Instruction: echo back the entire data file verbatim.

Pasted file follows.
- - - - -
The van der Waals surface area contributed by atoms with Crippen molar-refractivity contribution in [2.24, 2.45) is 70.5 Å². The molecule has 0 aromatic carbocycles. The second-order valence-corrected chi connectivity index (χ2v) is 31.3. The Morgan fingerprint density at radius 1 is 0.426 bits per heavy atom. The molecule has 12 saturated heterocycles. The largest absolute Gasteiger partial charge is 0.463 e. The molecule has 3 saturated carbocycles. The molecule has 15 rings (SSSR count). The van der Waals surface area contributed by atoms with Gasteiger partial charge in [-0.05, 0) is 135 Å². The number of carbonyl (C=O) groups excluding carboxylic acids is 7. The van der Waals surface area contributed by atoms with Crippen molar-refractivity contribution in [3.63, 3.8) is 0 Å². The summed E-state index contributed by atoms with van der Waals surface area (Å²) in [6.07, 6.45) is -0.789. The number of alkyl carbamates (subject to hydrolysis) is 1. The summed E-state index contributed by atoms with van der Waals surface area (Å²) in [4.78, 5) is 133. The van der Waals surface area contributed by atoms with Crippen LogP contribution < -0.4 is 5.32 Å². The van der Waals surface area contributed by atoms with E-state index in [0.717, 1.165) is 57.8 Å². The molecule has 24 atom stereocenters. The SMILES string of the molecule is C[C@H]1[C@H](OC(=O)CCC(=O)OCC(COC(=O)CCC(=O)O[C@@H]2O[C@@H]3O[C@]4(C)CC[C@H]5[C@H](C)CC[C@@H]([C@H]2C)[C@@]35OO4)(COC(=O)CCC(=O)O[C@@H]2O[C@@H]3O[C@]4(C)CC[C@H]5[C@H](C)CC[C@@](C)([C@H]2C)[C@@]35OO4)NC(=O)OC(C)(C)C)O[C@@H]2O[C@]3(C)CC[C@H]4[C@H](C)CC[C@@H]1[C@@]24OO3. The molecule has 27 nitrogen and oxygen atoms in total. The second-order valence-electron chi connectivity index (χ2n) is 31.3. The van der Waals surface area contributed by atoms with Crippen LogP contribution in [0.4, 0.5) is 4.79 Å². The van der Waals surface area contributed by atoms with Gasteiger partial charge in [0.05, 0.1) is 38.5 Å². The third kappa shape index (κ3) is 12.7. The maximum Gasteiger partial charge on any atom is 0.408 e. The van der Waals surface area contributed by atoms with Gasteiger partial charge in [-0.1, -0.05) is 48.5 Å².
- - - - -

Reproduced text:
The van der Waals surface area contributed by atoms with Crippen molar-refractivity contribution in [2.24, 2.45) is 70.5 Å². The molecule has 0 aromatic carbocycles. The second-order valence-corrected chi connectivity index (χ2v) is 31.3. The Morgan fingerprint density at radius 1 is 0.426 bits per heavy atom. The molecule has 12 saturated heterocycles. The largest absolute Gasteiger partial charge is 0.463 e. The molecule has 3 saturated carbocycles. The molecule has 15 rings (SSSR count). The van der Waals surface area contributed by atoms with Gasteiger partial charge in [-0.05, 0) is 135 Å². The number of carbonyl (C=O) groups excluding carboxylic acids is 7. The van der Waals surface area contributed by atoms with Crippen molar-refractivity contribution in [3.63, 3.8) is 0 Å². The summed E-state index contributed by atoms with van der Waals surface area (Å²) in [6.07, 6.45) is -0.789. The number of alkyl carbamates (subject to hydrolysis) is 1. The summed E-state index contributed by atoms with van der Waals surface area (Å²) in [4.78, 5) is 133. The van der Waals surface area contributed by atoms with Crippen LogP contribution < -0.4 is 5.32 Å². The van der Waals surface area contributed by atoms with E-state index in [0.717, 1.165) is 57.8 Å². The molecule has 24 atom stereocenters. The SMILES string of the molecule is C[C@H]1[C@H](OC(=O)CCC(=O)OCC(COC(=O)CCC(=O)O[C@@H]2O[C@@H]3O[C@]4(C)CC[C@H]5[C@H](C)CC[C@@H]([C@H]2C)[C@@]35OO4)(COC(=O)CCC(=O)O[C@@H]2O[C@@H]3O[C@]4(C)CC[C@H]5[C@H](C)CC[C@@](C)([C@H]2C)[C@@]35OO4)NC(=O)OC(C)(C)C)O[C@@H]2O[C@]3(C)CC[C@H]4[C@H](C)CC[C@@H]1[C@@]24OO3. The molecule has 27 nitrogen and oxygen atoms in total. The second-order valence-electron chi connectivity index (χ2n) is 31.3. The van der Waals surface area contributed by atoms with Crippen LogP contribution in [0.4, 0.5) is 4.79 Å². The van der Waals surface area contributed by atoms with Gasteiger partial charge in [0.05, 0.1) is 38.5 Å². The third kappa shape index (κ3) is 12.7. The maximum Gasteiger partial charge on any atom is 0.408 e. The van der Waals surface area contributed by atoms with Gasteiger partial charge in [-0.1, -0.05) is 48.5 Å².